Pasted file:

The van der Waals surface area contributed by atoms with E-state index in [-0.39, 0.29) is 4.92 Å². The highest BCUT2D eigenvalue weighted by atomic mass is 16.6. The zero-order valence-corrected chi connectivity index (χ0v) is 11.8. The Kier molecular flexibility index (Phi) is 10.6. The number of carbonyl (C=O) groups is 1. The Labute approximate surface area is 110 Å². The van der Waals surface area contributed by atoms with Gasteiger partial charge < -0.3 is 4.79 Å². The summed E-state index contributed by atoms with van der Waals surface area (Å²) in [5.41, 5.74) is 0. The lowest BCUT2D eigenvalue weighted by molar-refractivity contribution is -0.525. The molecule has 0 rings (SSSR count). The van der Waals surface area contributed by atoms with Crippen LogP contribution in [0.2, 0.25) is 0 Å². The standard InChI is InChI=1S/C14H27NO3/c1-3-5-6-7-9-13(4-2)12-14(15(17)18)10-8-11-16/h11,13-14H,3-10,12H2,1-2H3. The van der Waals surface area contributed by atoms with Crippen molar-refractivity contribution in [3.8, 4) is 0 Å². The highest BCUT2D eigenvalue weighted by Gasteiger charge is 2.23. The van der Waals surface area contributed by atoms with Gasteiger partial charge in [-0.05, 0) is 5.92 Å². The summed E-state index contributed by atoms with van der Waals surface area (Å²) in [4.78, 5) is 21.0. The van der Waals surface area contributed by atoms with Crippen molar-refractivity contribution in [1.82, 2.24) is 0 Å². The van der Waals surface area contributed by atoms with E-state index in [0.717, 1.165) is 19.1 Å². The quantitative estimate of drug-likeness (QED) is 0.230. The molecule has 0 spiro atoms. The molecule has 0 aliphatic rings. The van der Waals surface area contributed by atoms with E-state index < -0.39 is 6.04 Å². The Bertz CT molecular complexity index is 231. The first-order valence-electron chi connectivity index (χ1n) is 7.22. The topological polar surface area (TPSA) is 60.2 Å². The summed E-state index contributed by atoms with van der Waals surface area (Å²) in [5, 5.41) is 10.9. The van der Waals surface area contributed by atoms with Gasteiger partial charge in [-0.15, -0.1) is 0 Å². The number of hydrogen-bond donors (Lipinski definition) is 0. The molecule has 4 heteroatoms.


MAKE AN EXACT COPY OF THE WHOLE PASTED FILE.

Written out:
The van der Waals surface area contributed by atoms with E-state index in [-0.39, 0.29) is 4.92 Å². The highest BCUT2D eigenvalue weighted by atomic mass is 16.6. The zero-order valence-corrected chi connectivity index (χ0v) is 11.8. The Kier molecular flexibility index (Phi) is 10.6. The number of carbonyl (C=O) groups is 1. The Labute approximate surface area is 110 Å². The van der Waals surface area contributed by atoms with Gasteiger partial charge < -0.3 is 4.79 Å². The summed E-state index contributed by atoms with van der Waals surface area (Å²) in [5.41, 5.74) is 0. The lowest BCUT2D eigenvalue weighted by molar-refractivity contribution is -0.525. The molecule has 0 rings (SSSR count). The van der Waals surface area contributed by atoms with Crippen LogP contribution in [0.2, 0.25) is 0 Å². The standard InChI is InChI=1S/C14H27NO3/c1-3-5-6-7-9-13(4-2)12-14(15(17)18)10-8-11-16/h11,13-14H,3-10,12H2,1-2H3. The van der Waals surface area contributed by atoms with Crippen molar-refractivity contribution in [3.8, 4) is 0 Å². The highest BCUT2D eigenvalue weighted by Gasteiger charge is 2.23. The van der Waals surface area contributed by atoms with Gasteiger partial charge in [-0.05, 0) is 5.92 Å². The summed E-state index contributed by atoms with van der Waals surface area (Å²) in [4.78, 5) is 21.0. The van der Waals surface area contributed by atoms with Crippen molar-refractivity contribution in [1.82, 2.24) is 0 Å². The van der Waals surface area contributed by atoms with E-state index in [0.717, 1.165) is 19.1 Å². The quantitative estimate of drug-likeness (QED) is 0.230. The molecule has 0 spiro atoms. The molecule has 0 aliphatic rings. The van der Waals surface area contributed by atoms with E-state index < -0.39 is 6.04 Å². The Bertz CT molecular complexity index is 231. The first-order valence-electron chi connectivity index (χ1n) is 7.22. The topological polar surface area (TPSA) is 60.2 Å². The summed E-state index contributed by atoms with van der Waals surface area (Å²) in [5, 5.41) is 10.9. The van der Waals surface area contributed by atoms with Gasteiger partial charge in [-0.15, -0.1) is 0 Å². The number of hydrogen-bond donors (Lipinski definition) is 0. The molecule has 4 heteroatoms.